HOMILY WEDNESDAY OF HOLY WEEK 2017

HOMILY FOR WEDNESDAY OF HOLY WEEK

2017

DEACON ANDREW THOMAS

One question that is interesting to contemplate is whether or not Jesus knew when he first picked Judas in the very beginning, that Judas would betray him?

Really, the only answer to this question is "yes." God knows everything. God is omniscient, and Jesus is the second person of the Trinity.

When we look at Peter’s denial of Jesus, he denies Jesus three times. Jesus not only predicted Peter’s denial, but even predicts three acts of denial prior to the crowing of the rooster.

Jesus must have had foreknowledge from the very beginning that Judas would betray Him.

Why would Jesus choose Him then?

Now there is a certain amount of mystery here that we have to acknowledge in answering this question. We will never fully understand why God would choose someone like Judas to be one of His twelve apostles.It is part of the Paschal Mystery.

However, it is safe to suggest that Jesus chooses Judas, and Peter, and many other sinners throughout the world, because He loves them, because He loves us. Jesus loves the sinner just as much as he loves the saint. He wants to give everyone opportunities for conversion.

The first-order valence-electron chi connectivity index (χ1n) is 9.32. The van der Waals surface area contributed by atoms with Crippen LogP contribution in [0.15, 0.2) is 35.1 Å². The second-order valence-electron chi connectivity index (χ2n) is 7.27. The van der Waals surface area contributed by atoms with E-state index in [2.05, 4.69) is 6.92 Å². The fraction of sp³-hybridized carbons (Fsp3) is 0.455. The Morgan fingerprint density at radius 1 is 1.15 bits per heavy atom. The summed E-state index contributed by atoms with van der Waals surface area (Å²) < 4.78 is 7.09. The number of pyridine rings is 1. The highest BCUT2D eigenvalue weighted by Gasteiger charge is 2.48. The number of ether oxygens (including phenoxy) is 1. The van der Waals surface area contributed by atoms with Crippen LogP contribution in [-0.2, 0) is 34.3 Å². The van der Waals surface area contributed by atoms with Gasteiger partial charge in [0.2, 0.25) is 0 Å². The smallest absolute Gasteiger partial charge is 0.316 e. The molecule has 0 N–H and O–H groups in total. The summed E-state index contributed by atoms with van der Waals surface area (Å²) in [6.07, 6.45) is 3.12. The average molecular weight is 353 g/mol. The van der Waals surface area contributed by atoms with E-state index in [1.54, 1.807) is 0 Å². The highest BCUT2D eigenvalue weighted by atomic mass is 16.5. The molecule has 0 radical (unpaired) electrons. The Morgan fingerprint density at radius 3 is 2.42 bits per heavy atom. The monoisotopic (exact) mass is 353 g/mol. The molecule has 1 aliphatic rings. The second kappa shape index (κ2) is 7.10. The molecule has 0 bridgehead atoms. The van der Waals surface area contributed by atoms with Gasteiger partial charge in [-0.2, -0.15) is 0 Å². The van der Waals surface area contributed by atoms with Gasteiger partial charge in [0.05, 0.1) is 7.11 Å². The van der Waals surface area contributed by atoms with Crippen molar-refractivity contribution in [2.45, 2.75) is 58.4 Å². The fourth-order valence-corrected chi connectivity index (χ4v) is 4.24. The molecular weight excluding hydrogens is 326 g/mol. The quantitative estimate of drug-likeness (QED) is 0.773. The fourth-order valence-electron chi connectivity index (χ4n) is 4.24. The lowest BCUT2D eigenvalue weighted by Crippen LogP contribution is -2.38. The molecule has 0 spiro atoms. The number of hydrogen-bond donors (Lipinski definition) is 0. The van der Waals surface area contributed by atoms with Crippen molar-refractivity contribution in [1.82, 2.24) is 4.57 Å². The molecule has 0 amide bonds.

The great Carmelite mystic and doctor of the Church of the 16th century, St. Teresa of Avila, used to pray for Judas’ salvation. She would say that she is just like Judas in how many times that she has betrayed Jesus through her own sinfulness.

There is a great difference though between Peter and Judas. Yes, they both sinned. But we believe traditionally that Peter repented of his sin whereas Judas gave up on God’s mercy, and hung himself.

A couple of things that we should be reflecting on as we enter into the holiest season of the liturgical year, the Triduum:

  1. Do we recognize our own sinfulness? Are we aware of all of the times that we have offended God. This is why it is so good to do a daily examination of conscience. St. Ignatius of Loyola used to say that the most important thing that his brother Jesuits need to do is the nightly examination of conscience.

We act like the Pharisees when we suggest that we do not need to go to confession:

Jn 9:41: "Jesus said to them, 'If you were blind, you would have no sin; but now you are saying, "We see," so your sin remains.'"

2. Do we recognize the infinitely limitless mercy of Jesus Christ? No matter how many sins we have committed, God is just waiting for us to come back to Him. We can all be great saints.

Saints are not men and women that have committed no sins. Saints are men and women that recognize their sinfulness, and also recognize their need for God’s grace and mercy.

Let us pray that we have the courage to not only recognize our own sinfulness, but also recognize and ask for God’s infinite mercy and forgiveness.

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